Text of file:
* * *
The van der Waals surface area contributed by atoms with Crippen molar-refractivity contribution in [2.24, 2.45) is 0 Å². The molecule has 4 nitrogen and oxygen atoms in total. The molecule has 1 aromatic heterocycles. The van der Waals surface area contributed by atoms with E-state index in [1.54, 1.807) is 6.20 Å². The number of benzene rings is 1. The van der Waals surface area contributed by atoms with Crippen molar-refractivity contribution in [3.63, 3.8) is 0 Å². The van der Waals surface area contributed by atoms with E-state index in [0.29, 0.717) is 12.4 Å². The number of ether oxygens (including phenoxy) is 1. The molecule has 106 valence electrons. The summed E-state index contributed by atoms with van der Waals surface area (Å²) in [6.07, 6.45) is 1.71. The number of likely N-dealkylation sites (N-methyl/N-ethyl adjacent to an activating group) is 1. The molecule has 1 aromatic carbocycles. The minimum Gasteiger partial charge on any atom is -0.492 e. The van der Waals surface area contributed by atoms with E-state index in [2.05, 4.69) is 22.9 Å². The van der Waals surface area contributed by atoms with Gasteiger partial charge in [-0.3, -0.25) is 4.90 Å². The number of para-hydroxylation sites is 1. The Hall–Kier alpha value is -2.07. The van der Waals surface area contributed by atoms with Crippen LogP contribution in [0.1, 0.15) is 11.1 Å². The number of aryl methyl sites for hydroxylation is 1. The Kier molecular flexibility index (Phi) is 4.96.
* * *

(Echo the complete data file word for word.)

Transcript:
The van der Waals surface area contributed by atoms with Crippen molar-refractivity contribution in [2.24, 2.45) is 0 Å². The molecule has 4 nitrogen and oxygen atoms in total. The molecule has 1 aromatic heterocycles. The van der Waals surface area contributed by atoms with E-state index in [1.54, 1.807) is 6.20 Å². The number of benzene rings is 1. The van der Waals surface area contributed by atoms with Crippen molar-refractivity contribution in [3.63, 3.8) is 0 Å². The van der Waals surface area contributed by atoms with E-state index in [0.29, 0.717) is 12.4 Å². The number of ether oxygens (including phenoxy) is 1. The molecule has 106 valence electrons. The summed E-state index contributed by atoms with van der Waals surface area (Å²) in [6.07, 6.45) is 1.71. The number of likely N-dealkylation sites (N-methyl/N-ethyl adjacent to an activating group) is 1. The molecule has 1 aromatic carbocycles. The minimum Gasteiger partial charge on any atom is -0.492 e. The van der Waals surface area contributed by atoms with E-state index in [2.05, 4.69) is 22.9 Å². The van der Waals surface area contributed by atoms with Gasteiger partial charge in [-0.3, -0.25) is 4.90 Å². The number of para-hydroxylation sites is 1. The Hall–Kier alpha value is -2.07. The van der Waals surface area contributed by atoms with Crippen LogP contribution in [0.1, 0.15) is 11.1 Å². The number of aryl methyl sites for hydroxylation is 1. The Kier molecular flexibility index (Phi) is 4.96.